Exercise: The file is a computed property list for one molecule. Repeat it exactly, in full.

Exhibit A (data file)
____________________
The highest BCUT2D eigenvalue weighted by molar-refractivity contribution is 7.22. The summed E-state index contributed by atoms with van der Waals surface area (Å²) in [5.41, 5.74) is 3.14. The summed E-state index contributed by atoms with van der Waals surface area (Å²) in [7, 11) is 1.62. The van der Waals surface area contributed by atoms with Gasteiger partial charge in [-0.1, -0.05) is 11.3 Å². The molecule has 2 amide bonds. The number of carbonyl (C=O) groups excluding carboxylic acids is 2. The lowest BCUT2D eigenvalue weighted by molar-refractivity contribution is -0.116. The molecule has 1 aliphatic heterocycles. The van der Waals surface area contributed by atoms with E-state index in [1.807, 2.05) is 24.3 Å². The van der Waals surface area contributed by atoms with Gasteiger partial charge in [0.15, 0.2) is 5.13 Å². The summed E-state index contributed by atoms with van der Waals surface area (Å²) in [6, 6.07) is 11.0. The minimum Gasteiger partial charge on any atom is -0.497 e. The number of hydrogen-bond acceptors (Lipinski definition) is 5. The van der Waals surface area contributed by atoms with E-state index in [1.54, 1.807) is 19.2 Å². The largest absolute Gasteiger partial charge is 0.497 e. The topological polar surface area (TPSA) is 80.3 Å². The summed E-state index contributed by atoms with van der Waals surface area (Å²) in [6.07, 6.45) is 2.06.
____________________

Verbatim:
The highest BCUT2D eigenvalue weighted by molar-refractivity contribution is 7.22. The summed E-state index contributed by atoms with van der Waals surface area (Å²) in [5.41, 5.74) is 3.14. The summed E-state index contributed by atoms with van der Waals surface area (Å²) in [7, 11) is 1.62. The van der Waals surface area contributed by atoms with Gasteiger partial charge in [-0.1, -0.05) is 11.3 Å². The molecule has 2 amide bonds. The number of carbonyl (C=O) groups excluding carboxylic acids is 2. The lowest BCUT2D eigenvalue weighted by molar-refractivity contribution is -0.116. The molecule has 1 aliphatic heterocycles. The van der Waals surface area contributed by atoms with E-state index in [1.807, 2.05) is 24.3 Å². The van der Waals surface area contributed by atoms with Gasteiger partial charge in [0.15, 0.2) is 5.13 Å². The summed E-state index contributed by atoms with van der Waals surface area (Å²) in [6, 6.07) is 11.0. The minimum Gasteiger partial charge on any atom is -0.497 e. The number of hydrogen-bond acceptors (Lipinski definition) is 5. The van der Waals surface area contributed by atoms with E-state index in [1.54, 1.807) is 19.2 Å². The largest absolute Gasteiger partial charge is 0.497 e. The topological polar surface area (TPSA) is 80.3 Å². The summed E-state index contributed by atoms with van der Waals surface area (Å²) in [6.07, 6.45) is 2.06.